Translating retinal stem cells

Published on December 28, 2016   22 min
Please wait while the transcript is being prepared...
My name is Michael Young from the Schepens Eye Research Institute, Massachusetts Eye and Ear, Harvard Stem Cell Institute. I'm in the Department of Ophthalmology at Harvard Medical School, talking to you today about translating retinal stem cells.
So the disease that we focus on in my laboratory for treating with stem cells is retinitis pigmentosa. The retinitis pigmentosa are a group of hereditary diseases that cause retinal degeneration and there are a lot of different diseases, there are actually hundreds of different mutations that can lead to retinitis pigmentosa, but the common feature is that rod photoreceptors typically die first. And again, there is no effective treatment at present for this disease.
What is new in this field is that there are a host of new regenerative and neuroprotective strategies available to treat retinitis pigmentosa. So these include gene therapy, neuroprotection with growth factors, implants such as prosthetic chips that are being devised to integrate with the visual system in a variety of different ways, a brand new field called optogenetics in which non-photosensitive cells are induced to become photosensitive through gene transfer technology; And what I'm going to talk to you today about, principally, is cell replacement. I'm really talking mostly about replacing rods and cones.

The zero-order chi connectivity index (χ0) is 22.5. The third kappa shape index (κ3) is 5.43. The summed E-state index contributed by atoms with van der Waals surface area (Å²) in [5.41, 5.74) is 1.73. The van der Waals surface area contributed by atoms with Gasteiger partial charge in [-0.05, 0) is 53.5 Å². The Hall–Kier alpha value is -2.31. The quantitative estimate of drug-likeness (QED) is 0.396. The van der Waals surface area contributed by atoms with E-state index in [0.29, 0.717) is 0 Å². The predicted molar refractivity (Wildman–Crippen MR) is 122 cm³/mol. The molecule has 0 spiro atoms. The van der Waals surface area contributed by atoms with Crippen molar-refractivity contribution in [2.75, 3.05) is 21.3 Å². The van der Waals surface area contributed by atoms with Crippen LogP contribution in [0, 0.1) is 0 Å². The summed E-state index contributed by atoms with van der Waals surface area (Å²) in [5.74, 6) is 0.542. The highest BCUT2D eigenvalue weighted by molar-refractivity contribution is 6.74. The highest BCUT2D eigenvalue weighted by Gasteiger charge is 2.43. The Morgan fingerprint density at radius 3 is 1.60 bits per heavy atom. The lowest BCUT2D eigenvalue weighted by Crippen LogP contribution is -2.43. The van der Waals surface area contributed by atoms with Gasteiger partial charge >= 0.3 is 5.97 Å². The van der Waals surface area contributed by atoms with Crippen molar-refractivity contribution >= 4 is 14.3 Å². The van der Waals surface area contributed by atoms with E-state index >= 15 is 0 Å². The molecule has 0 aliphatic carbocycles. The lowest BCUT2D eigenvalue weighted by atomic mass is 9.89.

So the diseased retina has been thought of as a structure that can be repaired for many years, but most of these attempts have failed. But these retinal transplants we'll call them, have been performed without the use of stem cells, so with embryonic tissue, fetal tissue, even adult tissue but not expanded stem cells; And these grafts have failed principally because they did not connect to the host. So what's new is that stem cells can overcome this barrier and integrate with the host. But this brings up a new challenge and that is to harness the plasticity of these cells, and that means differentiation - getting these cells to become the type of cells that we really want them to become. And in the case of the work I'm talking about today, that really is rod photoreceptor.